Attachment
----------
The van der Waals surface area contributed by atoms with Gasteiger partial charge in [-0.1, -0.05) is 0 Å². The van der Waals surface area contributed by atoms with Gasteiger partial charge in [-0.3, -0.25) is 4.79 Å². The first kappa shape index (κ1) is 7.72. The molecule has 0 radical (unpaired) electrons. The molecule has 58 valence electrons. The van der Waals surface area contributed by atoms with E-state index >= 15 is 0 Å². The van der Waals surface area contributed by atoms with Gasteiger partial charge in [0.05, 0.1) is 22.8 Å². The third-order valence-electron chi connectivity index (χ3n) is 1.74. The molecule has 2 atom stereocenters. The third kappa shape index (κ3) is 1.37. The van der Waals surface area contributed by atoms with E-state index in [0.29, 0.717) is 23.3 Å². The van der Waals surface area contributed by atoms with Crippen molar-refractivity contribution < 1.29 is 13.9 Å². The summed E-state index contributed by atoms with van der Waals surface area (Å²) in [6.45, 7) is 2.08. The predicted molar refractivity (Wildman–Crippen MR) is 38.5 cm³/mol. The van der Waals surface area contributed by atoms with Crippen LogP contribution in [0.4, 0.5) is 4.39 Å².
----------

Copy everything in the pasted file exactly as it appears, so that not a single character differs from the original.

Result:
The van der Waals surface area contributed by atoms with Gasteiger partial charge in [-0.1, -0.05) is 0 Å². The van der Waals surface area contributed by atoms with Gasteiger partial charge in [-0.3, -0.25) is 4.79 Å². The first kappa shape index (κ1) is 7.72. The molecule has 0 radical (unpaired) electrons. The molecule has 58 valence electrons. The van der Waals surface area contributed by atoms with E-state index >= 15 is 0 Å². The van der Waals surface area contributed by atoms with Gasteiger partial charge in [0.05, 0.1) is 22.8 Å². The third-order valence-electron chi connectivity index (χ3n) is 1.74. The molecule has 2 atom stereocenters. The third kappa shape index (κ3) is 1.37. The van der Waals surface area contributed by atoms with E-state index in [0.29, 0.717) is 23.3 Å². The van der Waals surface area contributed by atoms with Crippen molar-refractivity contribution < 1.29 is 13.9 Å². The summed E-state index contributed by atoms with van der Waals surface area (Å²) in [6.45, 7) is 2.08. The predicted molar refractivity (Wildman–Crippen MR) is 38.5 cm³/mol. The van der Waals surface area contributed by atoms with Crippen LogP contribution in [0.4, 0.5) is 4.39 Å².